COS 71-1
Eleven-year retrospective of a wetland mitigation project in northeastern Pennsylvania

Wednesday, August 13, 2014: 8:00 AM
Beavis, Sheraton Hotel
Kenneth M. Klemow , Biology, Wilkes University, Wilkes-Barre, PA

Wetland mitigation is an option of last resort for permitting encroachments into existing wetlands.  Mitigation projects typically have low success rates, and relatively few are assessed beyond a five-year time period.  In 2000, a developer in northeastern Pennsylvania received a permit from the Pennsylvania Department of Environmental Protection (DEP) to encroach into an existing wetland sized at 2.05 acres near Wilkes-Barre to build a retail facility.  As part of the permit, the developer received permission to mitigate the wetland within a golf course 12 miles south of the encroachment.  The mitigation design was based on an assessment of water levels in test pits within the area of interest, consisting of upland woods and disturbed meadow.  The wetland was excavated in fall 2001 and final grading was completed in early spring 2002.  The surface was covered by stockpiled topsoil and sparsely vegetated with clones of woolgrass (Scirpus cyperinus).  Post-construction monitoring was conducted for two years, and then lapsed.  At DEP’s request, the site was monitored again in fall 2013.  The as-built wetland was redelineated and stratified into eleven communities based on vegetation type.  Percent cover of each species, soil attributes, and hydrology were assessed in each community.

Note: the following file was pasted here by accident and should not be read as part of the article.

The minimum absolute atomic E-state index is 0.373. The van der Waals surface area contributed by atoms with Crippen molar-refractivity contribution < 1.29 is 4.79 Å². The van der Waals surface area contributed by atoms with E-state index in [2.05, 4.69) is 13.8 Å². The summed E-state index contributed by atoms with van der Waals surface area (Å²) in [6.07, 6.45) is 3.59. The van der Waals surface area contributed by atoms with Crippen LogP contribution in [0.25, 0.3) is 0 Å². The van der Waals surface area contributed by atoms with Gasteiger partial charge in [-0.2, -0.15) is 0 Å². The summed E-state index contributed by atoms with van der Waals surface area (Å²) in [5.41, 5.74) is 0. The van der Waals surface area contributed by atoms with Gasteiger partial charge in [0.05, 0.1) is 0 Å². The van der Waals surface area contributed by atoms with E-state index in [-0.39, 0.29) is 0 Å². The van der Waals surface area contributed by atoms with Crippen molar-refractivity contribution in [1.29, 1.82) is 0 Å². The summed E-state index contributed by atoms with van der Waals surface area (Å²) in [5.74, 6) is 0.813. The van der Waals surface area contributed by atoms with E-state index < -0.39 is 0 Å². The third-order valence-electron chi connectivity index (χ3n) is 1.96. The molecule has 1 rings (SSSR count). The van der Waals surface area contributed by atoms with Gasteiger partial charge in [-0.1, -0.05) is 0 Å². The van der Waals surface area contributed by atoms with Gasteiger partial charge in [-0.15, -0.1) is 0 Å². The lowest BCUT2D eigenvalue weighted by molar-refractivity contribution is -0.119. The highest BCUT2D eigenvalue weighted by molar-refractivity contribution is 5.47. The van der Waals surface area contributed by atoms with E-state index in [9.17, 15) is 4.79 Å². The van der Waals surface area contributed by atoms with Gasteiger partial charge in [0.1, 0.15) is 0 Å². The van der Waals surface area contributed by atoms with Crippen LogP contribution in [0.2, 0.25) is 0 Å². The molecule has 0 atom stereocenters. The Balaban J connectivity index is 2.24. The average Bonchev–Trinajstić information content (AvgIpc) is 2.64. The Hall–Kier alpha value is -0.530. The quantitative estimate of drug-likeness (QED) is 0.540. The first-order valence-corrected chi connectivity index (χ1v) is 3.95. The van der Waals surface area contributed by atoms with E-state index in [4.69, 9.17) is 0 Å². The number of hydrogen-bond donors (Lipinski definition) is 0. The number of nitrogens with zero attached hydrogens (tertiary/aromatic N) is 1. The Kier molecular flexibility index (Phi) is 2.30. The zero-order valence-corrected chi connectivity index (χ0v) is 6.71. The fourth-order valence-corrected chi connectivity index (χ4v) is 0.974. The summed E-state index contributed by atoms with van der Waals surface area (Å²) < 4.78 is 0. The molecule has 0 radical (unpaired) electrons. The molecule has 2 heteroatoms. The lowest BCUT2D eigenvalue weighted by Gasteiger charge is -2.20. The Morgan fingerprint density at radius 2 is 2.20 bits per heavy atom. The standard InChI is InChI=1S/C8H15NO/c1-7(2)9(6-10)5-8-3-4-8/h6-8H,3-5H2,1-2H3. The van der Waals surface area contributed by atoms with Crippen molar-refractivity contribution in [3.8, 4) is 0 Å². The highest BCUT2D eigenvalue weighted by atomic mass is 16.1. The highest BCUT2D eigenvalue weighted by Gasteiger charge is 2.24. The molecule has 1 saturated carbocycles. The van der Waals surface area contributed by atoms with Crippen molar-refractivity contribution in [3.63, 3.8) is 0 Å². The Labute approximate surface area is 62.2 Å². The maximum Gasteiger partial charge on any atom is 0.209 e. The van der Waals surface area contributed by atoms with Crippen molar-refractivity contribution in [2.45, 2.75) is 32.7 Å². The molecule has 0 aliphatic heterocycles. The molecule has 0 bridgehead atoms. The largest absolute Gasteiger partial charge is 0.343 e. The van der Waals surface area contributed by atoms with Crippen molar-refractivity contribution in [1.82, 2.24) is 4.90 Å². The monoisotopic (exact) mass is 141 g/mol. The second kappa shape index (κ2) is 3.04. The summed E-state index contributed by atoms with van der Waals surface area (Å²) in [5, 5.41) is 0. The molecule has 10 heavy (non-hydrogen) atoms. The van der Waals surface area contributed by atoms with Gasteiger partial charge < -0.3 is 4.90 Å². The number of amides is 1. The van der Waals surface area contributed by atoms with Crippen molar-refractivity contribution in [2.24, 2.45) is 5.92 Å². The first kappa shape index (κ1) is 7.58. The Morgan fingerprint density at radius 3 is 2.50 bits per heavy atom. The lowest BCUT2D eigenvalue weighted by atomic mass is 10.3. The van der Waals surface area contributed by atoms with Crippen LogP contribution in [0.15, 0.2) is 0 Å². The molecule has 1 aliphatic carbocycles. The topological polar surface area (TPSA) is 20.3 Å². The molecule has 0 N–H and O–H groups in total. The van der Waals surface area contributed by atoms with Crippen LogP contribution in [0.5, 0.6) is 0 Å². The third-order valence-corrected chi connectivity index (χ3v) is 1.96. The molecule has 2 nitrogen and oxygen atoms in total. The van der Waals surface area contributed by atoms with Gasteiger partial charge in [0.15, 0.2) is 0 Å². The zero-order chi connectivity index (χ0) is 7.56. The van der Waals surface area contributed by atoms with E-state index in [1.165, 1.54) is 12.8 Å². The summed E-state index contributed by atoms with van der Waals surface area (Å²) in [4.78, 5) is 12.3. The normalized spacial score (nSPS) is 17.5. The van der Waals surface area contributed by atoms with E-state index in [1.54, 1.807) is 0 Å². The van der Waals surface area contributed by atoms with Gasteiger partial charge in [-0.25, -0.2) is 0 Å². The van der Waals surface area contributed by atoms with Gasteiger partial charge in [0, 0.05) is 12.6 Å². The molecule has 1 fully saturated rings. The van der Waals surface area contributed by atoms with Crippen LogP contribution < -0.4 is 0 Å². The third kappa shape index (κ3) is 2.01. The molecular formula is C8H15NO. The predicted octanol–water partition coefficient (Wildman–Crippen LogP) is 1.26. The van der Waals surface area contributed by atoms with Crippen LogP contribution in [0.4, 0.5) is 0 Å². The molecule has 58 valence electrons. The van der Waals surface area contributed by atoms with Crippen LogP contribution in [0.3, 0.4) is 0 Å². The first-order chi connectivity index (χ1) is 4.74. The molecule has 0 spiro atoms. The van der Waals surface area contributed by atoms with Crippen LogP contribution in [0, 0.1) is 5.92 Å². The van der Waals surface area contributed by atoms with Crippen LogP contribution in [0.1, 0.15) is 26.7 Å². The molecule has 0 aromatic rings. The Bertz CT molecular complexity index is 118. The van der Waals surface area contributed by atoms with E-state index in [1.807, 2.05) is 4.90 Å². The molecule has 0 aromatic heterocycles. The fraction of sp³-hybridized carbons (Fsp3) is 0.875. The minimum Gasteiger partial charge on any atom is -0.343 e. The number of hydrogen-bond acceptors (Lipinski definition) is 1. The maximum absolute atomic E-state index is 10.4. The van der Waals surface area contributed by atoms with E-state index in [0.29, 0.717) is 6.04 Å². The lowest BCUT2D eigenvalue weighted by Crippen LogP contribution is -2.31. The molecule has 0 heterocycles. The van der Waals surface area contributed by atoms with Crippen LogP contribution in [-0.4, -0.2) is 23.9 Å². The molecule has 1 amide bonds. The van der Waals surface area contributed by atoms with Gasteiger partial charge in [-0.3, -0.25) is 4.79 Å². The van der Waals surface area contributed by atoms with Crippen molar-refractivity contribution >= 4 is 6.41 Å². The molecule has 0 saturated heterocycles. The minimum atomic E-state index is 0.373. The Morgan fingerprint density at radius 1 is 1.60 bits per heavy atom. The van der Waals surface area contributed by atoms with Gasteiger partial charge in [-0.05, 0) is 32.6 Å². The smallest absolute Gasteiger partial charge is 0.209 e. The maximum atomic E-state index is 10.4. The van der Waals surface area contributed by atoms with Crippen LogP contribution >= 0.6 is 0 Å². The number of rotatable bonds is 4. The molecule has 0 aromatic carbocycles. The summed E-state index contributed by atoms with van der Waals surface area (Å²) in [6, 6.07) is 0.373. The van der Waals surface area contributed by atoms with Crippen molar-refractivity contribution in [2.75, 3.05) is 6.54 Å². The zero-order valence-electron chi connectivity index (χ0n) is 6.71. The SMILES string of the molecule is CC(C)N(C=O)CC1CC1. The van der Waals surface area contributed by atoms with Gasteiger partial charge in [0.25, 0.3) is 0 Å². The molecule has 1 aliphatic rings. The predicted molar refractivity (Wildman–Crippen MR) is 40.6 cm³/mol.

A delineation conducted in spring 2002, two months after final grading, found the as-built wetland occupied 1.95 acres, 95.1% of its original goal.  The delineation conducted in 2013 sized it at 1.75 acres (84.9% of design).  The shrinkage occurred along the wetland’s eastern fringe that was not sufficiently graded.  Moreover, three narrow ungraded strips adjoining preexisting wetlands did not convert to wetland as anticipated.  The areas that did successfully convert to wetland showed distinct wetland vegetation, soils, and hydrological indicators.  The vegetation became dominated by 100% cover of native hydrophytic herbs and shrubs, including woolgrass, soft rush (Juncus effusus), pointed broom sedge (Carex scoparia), steeplebush (Spiraea tomentosa), and pussy willow (Salix discolor).  The soils showed evidence of iron depletion and accumulation.  Indicators of wetland hydrology included discolored leaf litter and oxidized root channels.  Those parts of the mitigation zone were determined to be successfully functioning as wetland.  Thus, this wetland appears to be a sustainable feature of the landscape, more than a decade after construction.  Fully meeting the 2.05–acre target could have been achieved by overdesigning the system, though site-specific factors made doing so impossible in this case.